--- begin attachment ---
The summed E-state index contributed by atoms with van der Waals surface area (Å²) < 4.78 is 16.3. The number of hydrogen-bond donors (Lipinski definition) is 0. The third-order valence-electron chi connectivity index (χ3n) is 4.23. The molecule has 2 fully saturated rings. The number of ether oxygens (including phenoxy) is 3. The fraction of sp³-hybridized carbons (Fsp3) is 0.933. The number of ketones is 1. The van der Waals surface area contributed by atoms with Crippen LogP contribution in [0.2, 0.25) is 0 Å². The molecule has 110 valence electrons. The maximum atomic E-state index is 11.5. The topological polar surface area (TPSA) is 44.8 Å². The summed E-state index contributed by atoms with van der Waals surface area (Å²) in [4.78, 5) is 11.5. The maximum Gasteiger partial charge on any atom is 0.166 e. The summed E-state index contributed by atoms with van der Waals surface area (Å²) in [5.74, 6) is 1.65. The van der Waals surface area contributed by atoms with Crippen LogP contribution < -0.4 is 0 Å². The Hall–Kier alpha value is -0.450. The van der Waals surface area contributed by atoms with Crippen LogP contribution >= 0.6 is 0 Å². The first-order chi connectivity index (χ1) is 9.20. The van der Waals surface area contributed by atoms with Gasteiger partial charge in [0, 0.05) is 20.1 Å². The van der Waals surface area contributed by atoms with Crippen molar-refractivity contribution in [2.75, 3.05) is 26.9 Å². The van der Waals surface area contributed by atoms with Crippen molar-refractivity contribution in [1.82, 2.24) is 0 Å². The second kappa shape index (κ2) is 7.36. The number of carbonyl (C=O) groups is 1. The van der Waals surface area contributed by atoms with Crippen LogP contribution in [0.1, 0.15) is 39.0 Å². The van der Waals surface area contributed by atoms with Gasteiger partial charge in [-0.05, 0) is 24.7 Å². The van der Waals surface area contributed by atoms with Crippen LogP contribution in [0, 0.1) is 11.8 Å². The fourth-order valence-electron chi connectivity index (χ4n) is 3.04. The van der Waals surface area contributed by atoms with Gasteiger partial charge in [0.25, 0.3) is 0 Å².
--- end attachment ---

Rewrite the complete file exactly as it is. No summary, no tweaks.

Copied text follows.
The summed E-state index contributed by atoms with van der Waals surface area (Å²) < 4.78 is 16.3. The number of hydrogen-bond donors (Lipinski definition) is 0. The third-order valence-electron chi connectivity index (χ3n) is 4.23. The molecule has 2 fully saturated rings. The number of ether oxygens (including phenoxy) is 3. The fraction of sp³-hybridized carbons (Fsp3) is 0.933. The number of ketones is 1. The van der Waals surface area contributed by atoms with Crippen LogP contribution in [0.2, 0.25) is 0 Å². The molecule has 110 valence electrons. The maximum atomic E-state index is 11.5. The topological polar surface area (TPSA) is 44.8 Å². The summed E-state index contributed by atoms with van der Waals surface area (Å²) in [4.78, 5) is 11.5. The maximum Gasteiger partial charge on any atom is 0.166 e. The summed E-state index contributed by atoms with van der Waals surface area (Å²) in [5.74, 6) is 1.65. The van der Waals surface area contributed by atoms with Crippen LogP contribution < -0.4 is 0 Å². The Hall–Kier alpha value is -0.450. The van der Waals surface area contributed by atoms with Crippen LogP contribution >= 0.6 is 0 Å². The first-order chi connectivity index (χ1) is 9.20. The van der Waals surface area contributed by atoms with Gasteiger partial charge in [0, 0.05) is 20.1 Å². The van der Waals surface area contributed by atoms with Crippen molar-refractivity contribution in [2.75, 3.05) is 26.9 Å². The van der Waals surface area contributed by atoms with Crippen molar-refractivity contribution in [1.82, 2.24) is 0 Å². The second kappa shape index (κ2) is 7.36. The number of carbonyl (C=O) groups is 1. The van der Waals surface area contributed by atoms with Crippen LogP contribution in [0.1, 0.15) is 39.0 Å². The van der Waals surface area contributed by atoms with Gasteiger partial charge in [-0.05, 0) is 24.7 Å². The van der Waals surface area contributed by atoms with Crippen LogP contribution in [0, 0.1) is 11.8 Å². The fourth-order valence-electron chi connectivity index (χ4n) is 3.04. The van der Waals surface area contributed by atoms with Gasteiger partial charge in [0.25, 0.3) is 0 Å².